just reverse some recording in French
Exhibit A: the month of August. It's a fairly substantial word in Latin, with three syllables, four consonants, two simple vowels and a luxury diphthong to crown it all. It's not difficult to see how augustus could turn into agosto or agost or even gustar; one could imagine any number of other changes, such as the G turning into a Dutch-style voiced guttural, or the S dropping out – S drops out a lot. But it's impossible to imagine that by any natural process francophones would have decided to drop everything from the word and turn it into nothing more than an exclamation. Mind you, they did the same with aqua, but there was less to drop. There are dark forces at work here.French is a weird, and I'd be tempted to say, very corrupt language. But — and perhaps even by this very fact — it doesn't look like a deliberate creation. It's obviously the natural product of linguistic (d)evolution.
All you need to do is watch Le gendarme de Saint Tropez.I don't think so... French is too "natural" to us, rooted in us since childhood... Maybe it would work a bit if we went abroad and didn't listen to any French for years, just maybe...
that does actually sound different thoughThere is also le verre vert (the green glass) and les verres verts (the green glasses)
The ghost of Medieval French lives on to torment the English.Exhibit B: the myriad of homophones in the forms of the verb (there are sodding homophones everywhere, but let's just do the verbs now). Il parle. Ils parlent. Il est resté. Elle est restée. This eventually reaches the giddy heights of J'ai envoyé les resultats, je les ai envoyés, J'ai envoyé les lettres, je les ai envoyées. This is beyond unnatural. It exists solely so that French people can enjoy the exquisite pleasure of correcting foreigners, and probably each other.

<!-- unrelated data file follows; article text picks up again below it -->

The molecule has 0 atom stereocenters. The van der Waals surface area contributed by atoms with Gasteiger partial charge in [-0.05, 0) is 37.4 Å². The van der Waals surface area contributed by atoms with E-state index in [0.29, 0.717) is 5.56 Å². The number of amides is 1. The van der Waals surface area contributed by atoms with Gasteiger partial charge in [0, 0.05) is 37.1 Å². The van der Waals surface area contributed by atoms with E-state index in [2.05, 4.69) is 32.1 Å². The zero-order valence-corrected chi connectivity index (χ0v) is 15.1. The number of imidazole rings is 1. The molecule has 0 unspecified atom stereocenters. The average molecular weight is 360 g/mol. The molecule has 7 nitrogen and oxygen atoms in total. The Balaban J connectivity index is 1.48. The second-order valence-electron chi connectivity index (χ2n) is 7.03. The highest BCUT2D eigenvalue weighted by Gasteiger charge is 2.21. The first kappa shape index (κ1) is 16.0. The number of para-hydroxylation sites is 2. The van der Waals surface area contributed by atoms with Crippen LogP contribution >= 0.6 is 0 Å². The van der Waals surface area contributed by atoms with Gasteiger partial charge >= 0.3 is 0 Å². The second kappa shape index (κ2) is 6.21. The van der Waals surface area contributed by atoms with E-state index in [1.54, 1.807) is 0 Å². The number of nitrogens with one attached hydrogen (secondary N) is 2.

As I said in another thread, these actually sound slightly different in Belgian French.Il est resté. Elle est restée.
Yes, that is utterly illogical.This eventually reaches the giddy heights of J'ai envoyé les resultats, je les ai envoyés, J'ai envoyé les lettres, je les ai envoyées. This is beyond unnatural.
Sure. Many people get all that wrong. Also, one of the most common mistakes is confusing the past participle and - er infinitives, as they sound the same too.and probably each other.
Presumably this was hashed out during negotiations leading up to the formation of Belgium, when the francophones agreed to stop turning numbers above 69 into mental arithmetic exercises, and the Phlegms agreed to moderate their G, which in Dutch results in the liberal sharing of the contents of your throat with your interlocutor.As I said in another thread, these actually sound slightly different in Belgian French.